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Norman G. Hoffmann, Ph.D. Evince Clinical Assessments Western Carolina University.

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Presentation on theme: "Norman G. Hoffmann, Ph.D. Evince Clinical Assessments Western Carolina University."— Presentation transcript:

1 Norman G. Hoffmann, Ph.D. Evince Clinical Assessments Western Carolina University

2 Historical Background Lack of serenity or active discomfort in recovery viewed as relapse risk Was lack of serenity tied to past experience – concept of co-dependency? Empirical verification – based on assessment was required to assess relationships G-OM (Gerwe Orchestration Method) past experiences, emotional memory, and behavioral implications as a possible treatment or treatment component

3 Codependence Theories Various concepts and formulations Lack of compelling empirical validation of any theory Controversies – Disease, syndrome, or assortment of traits Whether addictions need to be involved Blaming women a criticism of some theories Need for objective exploration of constructs

4 Observations by Persons in Recovery Some in remission (sober) were abstinent but had not achieved serenity Unresolved issues perceived to be inducing current distress Medicating unresolved issues with antianxiety and depression prescriptions not a solution Current distress seemed to pose a relapse risk Current distress reduced quality of life

5 Empirical Approach Operationalize codependence constructs Family of origin issues Dysfunctional relationships – compulsive helper Addictions to substances Current distress indications Enmeshment and other relationship issues Gather sample of general population, treatment cases, and family members – then clinical sample Build initial instrument & refine

6 Empirical Results Robust Factor Scales Dysfunctional family of origin Helper oriented relationships (enabling?) Current distress Personal addiction indications PTSD scale – added after initial results No disease taxon and no syndrome identified for “co-dependence” Relatively independent factors each with potential clinical implications

7 Family of Origin Scale 10 Items Content concepts Being unwanted Inconsistent parenting Suppression of feelings Victimization Parental substance use NOT included Internal consistency reliability =.721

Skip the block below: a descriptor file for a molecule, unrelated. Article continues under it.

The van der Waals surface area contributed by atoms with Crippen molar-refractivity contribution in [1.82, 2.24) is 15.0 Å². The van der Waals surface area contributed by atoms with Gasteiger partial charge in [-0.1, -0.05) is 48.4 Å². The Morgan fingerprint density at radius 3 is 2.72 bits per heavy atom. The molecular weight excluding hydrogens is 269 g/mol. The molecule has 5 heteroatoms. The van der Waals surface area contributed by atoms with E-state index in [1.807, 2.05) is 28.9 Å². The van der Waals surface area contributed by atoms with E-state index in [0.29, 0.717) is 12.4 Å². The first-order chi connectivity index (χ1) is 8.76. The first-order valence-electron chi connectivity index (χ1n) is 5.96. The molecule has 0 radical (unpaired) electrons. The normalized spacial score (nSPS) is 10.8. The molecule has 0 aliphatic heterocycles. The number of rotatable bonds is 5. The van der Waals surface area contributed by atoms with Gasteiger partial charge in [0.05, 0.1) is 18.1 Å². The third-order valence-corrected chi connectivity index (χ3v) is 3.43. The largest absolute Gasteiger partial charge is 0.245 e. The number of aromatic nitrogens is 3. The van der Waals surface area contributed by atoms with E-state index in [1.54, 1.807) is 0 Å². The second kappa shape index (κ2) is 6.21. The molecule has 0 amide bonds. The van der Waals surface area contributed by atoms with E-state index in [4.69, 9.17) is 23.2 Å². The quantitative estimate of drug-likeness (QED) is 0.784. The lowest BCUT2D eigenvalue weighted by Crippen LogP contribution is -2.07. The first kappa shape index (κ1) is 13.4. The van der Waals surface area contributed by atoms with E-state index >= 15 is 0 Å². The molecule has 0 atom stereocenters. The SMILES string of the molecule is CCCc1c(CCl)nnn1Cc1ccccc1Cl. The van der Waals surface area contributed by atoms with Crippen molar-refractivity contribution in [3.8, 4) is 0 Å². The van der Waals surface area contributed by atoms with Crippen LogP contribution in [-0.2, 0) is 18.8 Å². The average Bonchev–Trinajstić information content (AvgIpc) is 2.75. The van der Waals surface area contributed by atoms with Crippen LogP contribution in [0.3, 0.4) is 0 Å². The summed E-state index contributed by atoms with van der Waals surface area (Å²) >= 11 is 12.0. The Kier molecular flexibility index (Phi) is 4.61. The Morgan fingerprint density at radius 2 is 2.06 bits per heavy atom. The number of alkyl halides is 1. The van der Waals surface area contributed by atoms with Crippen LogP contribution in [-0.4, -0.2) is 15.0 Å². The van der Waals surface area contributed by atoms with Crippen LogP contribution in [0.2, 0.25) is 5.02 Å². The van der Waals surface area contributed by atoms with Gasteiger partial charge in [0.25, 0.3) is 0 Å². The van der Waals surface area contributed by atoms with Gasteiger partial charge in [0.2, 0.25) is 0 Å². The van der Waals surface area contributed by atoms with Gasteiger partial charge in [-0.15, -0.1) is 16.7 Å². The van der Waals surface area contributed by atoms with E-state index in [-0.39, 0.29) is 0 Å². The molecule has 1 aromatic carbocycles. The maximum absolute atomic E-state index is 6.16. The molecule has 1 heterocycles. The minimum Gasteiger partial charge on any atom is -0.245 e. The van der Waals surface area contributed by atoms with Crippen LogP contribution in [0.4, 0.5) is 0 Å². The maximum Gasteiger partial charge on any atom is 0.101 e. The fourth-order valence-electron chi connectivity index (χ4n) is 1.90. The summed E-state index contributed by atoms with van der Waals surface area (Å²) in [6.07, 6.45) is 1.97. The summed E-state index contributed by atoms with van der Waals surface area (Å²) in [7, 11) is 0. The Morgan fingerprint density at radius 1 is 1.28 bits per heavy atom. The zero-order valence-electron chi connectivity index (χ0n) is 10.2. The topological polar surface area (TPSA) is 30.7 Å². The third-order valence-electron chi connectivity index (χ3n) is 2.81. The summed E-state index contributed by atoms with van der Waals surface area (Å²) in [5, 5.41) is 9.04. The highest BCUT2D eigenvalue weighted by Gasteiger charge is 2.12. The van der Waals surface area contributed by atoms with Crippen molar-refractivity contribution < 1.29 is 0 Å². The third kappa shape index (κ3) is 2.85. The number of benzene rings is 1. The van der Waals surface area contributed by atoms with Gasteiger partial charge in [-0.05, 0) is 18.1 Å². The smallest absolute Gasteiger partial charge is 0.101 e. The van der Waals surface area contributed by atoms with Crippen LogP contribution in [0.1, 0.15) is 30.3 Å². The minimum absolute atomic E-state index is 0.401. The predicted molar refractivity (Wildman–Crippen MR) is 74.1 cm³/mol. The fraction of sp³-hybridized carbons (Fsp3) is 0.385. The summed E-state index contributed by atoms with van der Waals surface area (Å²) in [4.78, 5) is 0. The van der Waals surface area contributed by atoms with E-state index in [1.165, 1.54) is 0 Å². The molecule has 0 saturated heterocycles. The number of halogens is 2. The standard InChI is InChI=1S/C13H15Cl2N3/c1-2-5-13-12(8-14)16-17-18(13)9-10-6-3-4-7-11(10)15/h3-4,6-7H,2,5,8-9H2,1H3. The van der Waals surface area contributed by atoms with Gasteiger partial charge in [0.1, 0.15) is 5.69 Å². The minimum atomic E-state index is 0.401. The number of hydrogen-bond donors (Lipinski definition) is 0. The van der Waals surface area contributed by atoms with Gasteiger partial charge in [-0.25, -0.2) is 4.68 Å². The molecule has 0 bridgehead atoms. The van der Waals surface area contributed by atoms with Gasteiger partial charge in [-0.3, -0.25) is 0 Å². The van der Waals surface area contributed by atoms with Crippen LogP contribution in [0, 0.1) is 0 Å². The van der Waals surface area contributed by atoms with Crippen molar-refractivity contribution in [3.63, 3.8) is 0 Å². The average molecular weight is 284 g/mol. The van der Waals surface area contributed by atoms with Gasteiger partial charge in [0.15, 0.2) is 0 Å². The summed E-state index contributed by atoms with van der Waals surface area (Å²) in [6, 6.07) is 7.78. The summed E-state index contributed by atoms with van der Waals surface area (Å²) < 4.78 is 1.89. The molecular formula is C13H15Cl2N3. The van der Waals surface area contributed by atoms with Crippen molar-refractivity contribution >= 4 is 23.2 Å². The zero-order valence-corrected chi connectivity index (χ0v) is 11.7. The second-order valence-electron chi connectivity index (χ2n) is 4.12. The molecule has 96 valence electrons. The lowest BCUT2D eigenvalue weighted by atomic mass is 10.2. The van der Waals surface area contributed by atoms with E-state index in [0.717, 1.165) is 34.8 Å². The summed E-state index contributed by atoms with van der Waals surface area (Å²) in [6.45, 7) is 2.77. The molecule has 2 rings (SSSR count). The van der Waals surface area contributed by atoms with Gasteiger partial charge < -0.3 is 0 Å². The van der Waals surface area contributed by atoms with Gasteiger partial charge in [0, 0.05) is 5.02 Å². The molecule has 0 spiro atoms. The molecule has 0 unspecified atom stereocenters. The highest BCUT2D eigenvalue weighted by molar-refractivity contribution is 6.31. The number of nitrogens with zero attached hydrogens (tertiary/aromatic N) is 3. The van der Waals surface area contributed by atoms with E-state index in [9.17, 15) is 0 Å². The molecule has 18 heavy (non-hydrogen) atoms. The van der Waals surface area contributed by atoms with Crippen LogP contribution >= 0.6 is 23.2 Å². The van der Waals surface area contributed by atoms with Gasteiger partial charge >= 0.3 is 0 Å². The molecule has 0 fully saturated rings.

8 Victimization: A Three Item Subset of the Origin Scale Types of victimization Physical abuse Sexual abuse Emotional abuse Correlation with overall Origin Scale =.700 Victimization related to other family dysfunction

9 Relationship Scale 11 Items Content concepts Helping others at one’s own determent Overly sensitive to other’s needs Difficulty saying “no” Guilt about doing something for self Internal consistency reliability =.814

10 Jolt Scale 7 Items Content concepts Clearly remember first use Get a memorable “jolt” from use Nothing else gives a feeling like use Feel different after use Nothing else is like feeling with use Internal consistency reliability =.665

11 Avoidance Coping Scale 6 Items Content concepts Use to forget troubles Use to alleviate depression or anxiety Use to improve mood Use to feel more confident Use to forget worries Internal consistency reliability =.665

12 PTSD Scale – Based on DSM-5 Criterion A: Type of traumatic event: 4 items Criterion B: Intrusion symptoms : 5 items Criterion C: Avoidance of stimuli/reminders: 2 items Criterion D: Negative cognitions/mood : 7 items Criterion E: Arousal and reactivity : 6 items Total number of items 24 Produces a scale based on the total number of positive criteria; Internal Consistency =.892 Algorithm produces a diagnosis based on Criteria B through E all being positive on one or more items

13 Distress Scale - DARNU 18 Items Content concepts: DARNU Dissatisfied Anxious Restless Nervous Uncomfortable Internal consistency reliability =.915

14 Sample DARNU Items I often feel discontented. I often think I should be feeling better about myself. I tend to be a nervous person. I am an anxious person. I usually have less fun than most people. I (don’t) feel very positive about myself. I (don’t) have a strong sense of self-worth. I am (not) confortable with who I am most of the time.